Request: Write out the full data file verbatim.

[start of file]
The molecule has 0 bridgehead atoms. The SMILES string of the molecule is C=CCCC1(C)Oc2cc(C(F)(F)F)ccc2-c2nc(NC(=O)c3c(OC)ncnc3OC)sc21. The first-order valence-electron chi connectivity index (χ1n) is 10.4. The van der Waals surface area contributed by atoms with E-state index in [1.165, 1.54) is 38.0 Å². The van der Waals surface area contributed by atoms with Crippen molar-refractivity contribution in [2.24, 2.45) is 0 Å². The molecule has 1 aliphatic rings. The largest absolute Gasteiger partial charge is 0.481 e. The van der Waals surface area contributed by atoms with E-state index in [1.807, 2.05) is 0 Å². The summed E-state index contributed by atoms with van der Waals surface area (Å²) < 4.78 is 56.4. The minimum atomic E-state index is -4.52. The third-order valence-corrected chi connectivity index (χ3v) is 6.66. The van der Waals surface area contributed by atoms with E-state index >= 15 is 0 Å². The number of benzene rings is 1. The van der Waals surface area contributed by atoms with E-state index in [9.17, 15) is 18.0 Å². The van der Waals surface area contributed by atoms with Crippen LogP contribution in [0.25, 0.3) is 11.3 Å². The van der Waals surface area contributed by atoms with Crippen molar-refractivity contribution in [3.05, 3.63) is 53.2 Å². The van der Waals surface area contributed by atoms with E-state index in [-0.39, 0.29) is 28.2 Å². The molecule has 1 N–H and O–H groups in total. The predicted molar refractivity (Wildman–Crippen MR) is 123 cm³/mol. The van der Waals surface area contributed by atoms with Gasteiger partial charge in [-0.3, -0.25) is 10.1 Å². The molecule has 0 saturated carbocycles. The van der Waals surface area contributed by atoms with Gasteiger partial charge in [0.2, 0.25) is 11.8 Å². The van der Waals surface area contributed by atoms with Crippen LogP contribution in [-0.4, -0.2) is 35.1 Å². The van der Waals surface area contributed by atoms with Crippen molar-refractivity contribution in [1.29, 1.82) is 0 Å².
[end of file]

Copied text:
The molecule has 0 bridgehead atoms. The SMILES string of the molecule is C=CCCC1(C)Oc2cc(C(F)(F)F)ccc2-c2nc(NC(=O)c3c(OC)ncnc3OC)sc21. The first-order valence-electron chi connectivity index (χ1n) is 10.4. The van der Waals surface area contributed by atoms with E-state index in [1.165, 1.54) is 38.0 Å². The van der Waals surface area contributed by atoms with Crippen molar-refractivity contribution in [2.24, 2.45) is 0 Å². The molecule has 1 aliphatic rings. The largest absolute Gasteiger partial charge is 0.481 e. The van der Waals surface area contributed by atoms with E-state index in [1.807, 2.05) is 0 Å². The summed E-state index contributed by atoms with van der Waals surface area (Å²) < 4.78 is 56.4. The minimum atomic E-state index is -4.52. The third-order valence-corrected chi connectivity index (χ3v) is 6.66. The van der Waals surface area contributed by atoms with E-state index >= 15 is 0 Å². The number of benzene rings is 1. The van der Waals surface area contributed by atoms with E-state index in [9.17, 15) is 18.0 Å². The van der Waals surface area contributed by atoms with Crippen LogP contribution in [0.25, 0.3) is 11.3 Å². The van der Waals surface area contributed by atoms with Crippen molar-refractivity contribution in [3.05, 3.63) is 53.2 Å². The van der Waals surface area contributed by atoms with E-state index in [-0.39, 0.29) is 28.2 Å². The molecule has 1 N–H and O–H groups in total. The predicted molar refractivity (Wildman–Crippen MR) is 123 cm³/mol. The van der Waals surface area contributed by atoms with Gasteiger partial charge in [-0.3, -0.25) is 10.1 Å². The molecule has 0 saturated carbocycles. The van der Waals surface area contributed by atoms with Gasteiger partial charge in [0.2, 0.25) is 11.8 Å². The van der Waals surface area contributed by atoms with Crippen LogP contribution in [-0.4, -0.2) is 35.1 Å². The van der Waals surface area contributed by atoms with Crippen molar-refractivity contribution in [1.29, 1.82) is 0 Å².